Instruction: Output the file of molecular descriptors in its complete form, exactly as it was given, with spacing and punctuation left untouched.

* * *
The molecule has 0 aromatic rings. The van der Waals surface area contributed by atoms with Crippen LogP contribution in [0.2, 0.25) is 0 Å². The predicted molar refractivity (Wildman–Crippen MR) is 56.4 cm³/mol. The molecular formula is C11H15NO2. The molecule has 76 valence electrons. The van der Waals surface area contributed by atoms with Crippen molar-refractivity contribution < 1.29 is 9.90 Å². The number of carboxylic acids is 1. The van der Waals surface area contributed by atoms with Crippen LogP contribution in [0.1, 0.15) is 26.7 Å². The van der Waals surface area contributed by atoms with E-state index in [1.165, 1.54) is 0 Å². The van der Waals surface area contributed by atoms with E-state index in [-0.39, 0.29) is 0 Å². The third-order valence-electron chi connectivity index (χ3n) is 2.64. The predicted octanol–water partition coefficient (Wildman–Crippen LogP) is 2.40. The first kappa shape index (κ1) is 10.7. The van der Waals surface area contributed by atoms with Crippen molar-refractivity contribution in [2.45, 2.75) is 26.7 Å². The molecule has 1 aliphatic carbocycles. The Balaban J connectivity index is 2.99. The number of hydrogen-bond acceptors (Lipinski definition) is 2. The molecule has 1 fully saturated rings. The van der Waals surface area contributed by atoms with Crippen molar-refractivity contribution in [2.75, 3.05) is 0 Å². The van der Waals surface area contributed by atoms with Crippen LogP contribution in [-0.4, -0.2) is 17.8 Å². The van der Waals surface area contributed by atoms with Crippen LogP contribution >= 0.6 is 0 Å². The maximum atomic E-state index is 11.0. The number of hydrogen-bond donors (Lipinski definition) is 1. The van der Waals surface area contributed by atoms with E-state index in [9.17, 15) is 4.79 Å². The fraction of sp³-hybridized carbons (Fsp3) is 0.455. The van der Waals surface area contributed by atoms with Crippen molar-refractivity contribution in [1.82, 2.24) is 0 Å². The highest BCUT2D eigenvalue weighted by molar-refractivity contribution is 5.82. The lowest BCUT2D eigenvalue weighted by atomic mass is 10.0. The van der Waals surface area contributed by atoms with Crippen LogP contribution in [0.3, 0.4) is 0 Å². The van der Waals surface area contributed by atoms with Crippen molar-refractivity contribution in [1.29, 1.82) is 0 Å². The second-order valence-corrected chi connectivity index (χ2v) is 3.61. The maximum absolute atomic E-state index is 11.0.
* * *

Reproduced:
The molecule has 0 aromatic rings. The van der Waals surface area contributed by atoms with Crippen LogP contribution in [0.2, 0.25) is 0 Å². The predicted molar refractivity (Wildman–Crippen MR) is 56.4 cm³/mol. The molecular formula is C11H15NO2. The molecule has 76 valence electrons. The van der Waals surface area contributed by atoms with Crippen molar-refractivity contribution < 1.29 is 9.90 Å². The number of carboxylic acids is 1. The van der Waals surface area contributed by atoms with Crippen LogP contribution in [0.1, 0.15) is 26.7 Å². The van der Waals surface area contributed by atoms with E-state index in [1.165, 1.54) is 0 Å². The van der Waals surface area contributed by atoms with E-state index in [-0.39, 0.29) is 0 Å². The third-order valence-electron chi connectivity index (χ3n) is 2.64. The predicted octanol–water partition coefficient (Wildman–Crippen LogP) is 2.40. The first kappa shape index (κ1) is 10.7. The van der Waals surface area contributed by atoms with Crippen molar-refractivity contribution in [2.45, 2.75) is 26.7 Å². The molecule has 1 aliphatic carbocycles. The Balaban J connectivity index is 2.99. The number of hydrogen-bond acceptors (Lipinski definition) is 2. The molecule has 1 fully saturated rings. The van der Waals surface area contributed by atoms with Crippen molar-refractivity contribution in [2.75, 3.05) is 0 Å². The van der Waals surface area contributed by atoms with Crippen LogP contribution in [-0.4, -0.2) is 17.8 Å². The van der Waals surface area contributed by atoms with Crippen LogP contribution >= 0.6 is 0 Å². The maximum atomic E-state index is 11.0. The number of hydrogen-bond donors (Lipinski definition) is 1. The van der Waals surface area contributed by atoms with E-state index in [9.17, 15) is 4.79 Å². The fraction of sp³-hybridized carbons (Fsp3) is 0.455. The van der Waals surface area contributed by atoms with Crippen molar-refractivity contribution in [1.82, 2.24) is 0 Å². The highest BCUT2D eigenvalue weighted by molar-refractivity contribution is 5.82. The lowest BCUT2D eigenvalue weighted by atomic mass is 10.0. The van der Waals surface area contributed by atoms with Crippen LogP contribution in [0.3, 0.4) is 0 Å². The van der Waals surface area contributed by atoms with Crippen molar-refractivity contribution in [1.29, 1.82) is 0 Å². The second-order valence-corrected chi connectivity index (χ2v) is 3.61. The maximum absolute atomic E-state index is 11.0.